When Argosy University student Kristin Witcher found out that her school and the Doctor of Psychology program was shutting down during the middle of the term, she was at a loss for words.
“It was really tough,” Witcher said. “It wasn’t just my school, it was like my family was dissolving some how. It was really very sad.”
Argosy University locations across the nation officially shut down on March 8 this year. The Honolulu branch’s closure left 800 graduate and undergraduate students without a home, according to a report by the Honolulu Star-Advertiser.
However, after a three-week transition process, Chaminade University was able to obtain Argosy’s Doctor of Psychology or PsyD program and to continue to teach its former students.
Witcher, who is 28 and recently gave birth in January, said that if Chaminade did not acquire the program, she would have needed to either settle for a license of mental health at the master’s level or move to the Chicago School of Professional Psychology to finish her PsyD program instead.
“It just meant that I wouldn’t be able to do all the things all the things I wanted to be a doctor for, and that was a tough realization,” said Witcher, who is currently doing her practicum at the LD-ADHD Center of Hawaii in Pearl City.
If she had decided to finish her PsyD program at the Chicago School of Professional Psychology, she would have to relocate to the mainland using her own money.
“They [CSPP] were offering relocation scholarships, but only if you were in your first or second year,” Witcher said. “I was in my third year, so it just wasn’t a real option.”
Now officially a Silversword, Witcher said that the move to Chaminade has been good.
“Everyone has been really nice and welcoming,” Witcher said. “If I’m lost, someone is happy to show me the many staircases I need to climb to get to where I’m going. It’s really nice to have a big library and a nice big campus. … It’s a school that I can feel excited about.”
Dale Fryxell, Dean of the School of Education and Behavioral science, said that bringing the PsyD program to Chaminade has been a huge feat.
“It really happened out of the blue, and I think it’s a great thing for Chaminade and for Hawaii,” Fryxell said.
According to Fryxell, the PsyD program is the only program of its kind in Hawaii that prepares graduates for psychotherapy and psychological testing. The program plays a pivotal role in the state, as it produces the largest group of psychologists. Currently, the official name of the program is The Hawaii School of Professional Psychology at Chaminade University.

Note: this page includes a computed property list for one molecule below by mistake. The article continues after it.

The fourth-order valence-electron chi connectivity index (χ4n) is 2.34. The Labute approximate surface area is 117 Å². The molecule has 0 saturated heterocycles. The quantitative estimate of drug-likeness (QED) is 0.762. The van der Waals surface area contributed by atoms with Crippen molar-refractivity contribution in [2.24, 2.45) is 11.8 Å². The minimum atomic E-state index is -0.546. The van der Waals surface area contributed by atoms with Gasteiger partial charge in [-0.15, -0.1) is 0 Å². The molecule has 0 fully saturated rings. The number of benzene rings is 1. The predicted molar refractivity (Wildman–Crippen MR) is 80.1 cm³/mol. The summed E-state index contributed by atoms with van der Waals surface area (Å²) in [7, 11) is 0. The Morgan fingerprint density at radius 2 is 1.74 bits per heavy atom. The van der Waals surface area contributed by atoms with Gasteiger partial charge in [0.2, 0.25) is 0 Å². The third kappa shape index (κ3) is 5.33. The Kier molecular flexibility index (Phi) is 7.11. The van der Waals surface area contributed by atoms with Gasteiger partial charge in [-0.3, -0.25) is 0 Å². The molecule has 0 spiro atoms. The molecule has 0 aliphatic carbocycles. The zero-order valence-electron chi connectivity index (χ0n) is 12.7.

“It really is a program that the state needs to have, and we were fortunate enough to bring them on board,” Fryxell said.
Chaminade has brought on the entire PsyD program to its campus, with close to 100 students and faculty members now enrolled and working at the university. The former Argosy faculty members now have offices and classrooms spread across campus, with the program director situated in Kieffer Hall.
Associate Professor with the PsyD program Lianne Philhower said that the transition to a new school has been amazing for her and her colleagues.
“I think that we as a group we decided that this was the best home,” Philhower said. “When we got here, we were just in gratitude because everyone was so kind to us and appreciative, and they showed us such welcome and hospitality.”
Prior to coming to Chaminade, Philhower had taught at Argosy University since 2005. According to her, she was not on the island when the shutdown occurred.
“It came as a shock – we weren’t prepared,” said Philhower, who was notified of the closure via text. “We all thought that we would at least have the term to complete.”
Director of the Hawaii School of Professional Psychology Sean Scanlan also agrees that the transition has been easy.
“It’s excellent [now that we’re here.] We were in a bad place and basically left without a home, so we’re very fortunate to be here,” Scanlan said. “Chaminade has been accommodating way beyond I have ever expected.”
Accreditation and Pricing
Philhower said that she and the other faculty members got together and looked for ways to continue to teach their students and keep their accreditation.
“The number one priority is the students,” Philhower said. “What we know they want is the [American Psychological Association] accreditation, and a lot of lives were depending on that. Most of us have gone through several APA accreditations, and we know how difficult it is to get that, years in preparation. With that in mind, we all decided to stick together and look for the best home or opportunity to be able to keep that priority in place.”
Currently, the American Psychological Association has allowed Chaminade to “teach-out” the Argosy students in the PsyD program.
According to Fryxell, Chaminade is working with the Western Association of Schools and Colleges and the APA to have an accredited PsyD program at the university. Fryxell also explained that Chaminade can have a PsyD program that is not accredited by the APA, but it is better to have that accreditation.
“If we don’t get it, we’ll just work on getting it,” Fryxell said. “The PsyD program [at Argosy University] has been accredited for 20 years, and we brought the program in whole, so it should be a pretty smooth transition.”
According to Scanlan, Chaminade will receive notification of the final status of the accreditation next week.
In addition to trying to keep the APA accreditation, Scanlan said that students also will still pay the same amount they did at Argosy. The price of one credit is $1,197 in PsyD, which is a five-year program where students have to complete 98 credits.